Thanks, Dan – I knew this, but my “tells Fluid to run a different web engine” suggests the opposite – one of those “editing artifacts” I’m always warning my students about! Read that line as “tells Fluid to identify itself as a different web engine.”

For any other Snarkmarket readers who’ve tried this, I’m curious to know what you’ve come up with – especially if you have some good sites you use or other smart variations on this scheme.

So glad you hepped me to this. I’m using it for Google Voice and it’s golden. It’s harder than it should be to figure out how to keep all your clicks in the app window instead of kicking to main browser, but beyond that it’s a godsend.

Wow, Google Voice is a great idea. Let me try that…

There are a few points I should add.

1) Fluid apps are scriptable. Essentially, it’s got Greasemonkey baked right in. If you’ve ever said, “I wish I could have Greasemonkey in Safari,” Fluid is the application that does that.

2) Even better from this point of view is Cruz, which is the Fluid-based web browser. Where Fluid pares everything down, Cruz beefs it up – you can add mobile browser windows to sidebars, specify all sorts of behavior, making it a very flexible alternative to Safari, Flock, etc.

(I’ve thought sometimes about putting together the ultimate research and writing browser with Cruz/Fluid – perhaps for another time/post.)

3) It’s hard to figure out at first how to add scripts, because by default, when you create an SSB, it restricts you to the URLs associated with that immediate application. Any link you click that takes you out of the page takes you to your default browswer. As soon as I built a Fluid app using Google Voice, I saw exactly what Mike wrote about above – because the app generates lots of different URLs, Fluid’s default settings pop open your browser right away.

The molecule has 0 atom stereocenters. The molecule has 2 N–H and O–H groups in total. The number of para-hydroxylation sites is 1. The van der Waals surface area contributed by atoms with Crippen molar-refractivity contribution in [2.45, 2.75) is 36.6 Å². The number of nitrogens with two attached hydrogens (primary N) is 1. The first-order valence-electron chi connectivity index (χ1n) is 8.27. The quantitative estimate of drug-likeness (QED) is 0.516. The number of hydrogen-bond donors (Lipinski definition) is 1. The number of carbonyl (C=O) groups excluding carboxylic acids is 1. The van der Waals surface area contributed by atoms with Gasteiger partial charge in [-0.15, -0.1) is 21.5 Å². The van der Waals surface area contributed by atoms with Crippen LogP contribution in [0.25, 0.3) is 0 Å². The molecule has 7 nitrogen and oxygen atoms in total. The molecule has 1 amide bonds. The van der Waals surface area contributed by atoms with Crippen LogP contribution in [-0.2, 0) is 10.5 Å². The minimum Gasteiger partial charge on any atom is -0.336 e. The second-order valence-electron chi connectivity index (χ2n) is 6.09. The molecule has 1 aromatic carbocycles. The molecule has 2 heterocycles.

This is configurable though, in the Preferences panel of the individual app. You can let the app navigate to any URL, or add and removed URLs (with * as a wildcard) to the whitelist. With Google’s web applications, I usually just add *google.com* to the acceptable URLs, which allows the application go to any Google site. I also usually add *userscripts.org*, which allows you to search for and add Greasemonkey scripts. When I still can’t figure out what a site’s doing, I let it navigate to any URL until I can.

Wait wait wait. You guys have Google Voice accounts? Why don’t I?

I got mine like three days ago. And I had to talk to a friend who works for Kraft to get it. (It’s a little known fact that Google is actually Kraft Foods’ third-largest subsidiary.) It’s coming, Robin. It’s coming.

And if it’s any consolation, you actually have to press a button to record incoming calls. What is this, the Byzantine Empire?

Fluid with GVoice is nirvana. And if you’re an iPhone user like me, this will rock your world: http://www.mobilitee.org/archives/514

(There is a third-party GVoice app for the iPhone.)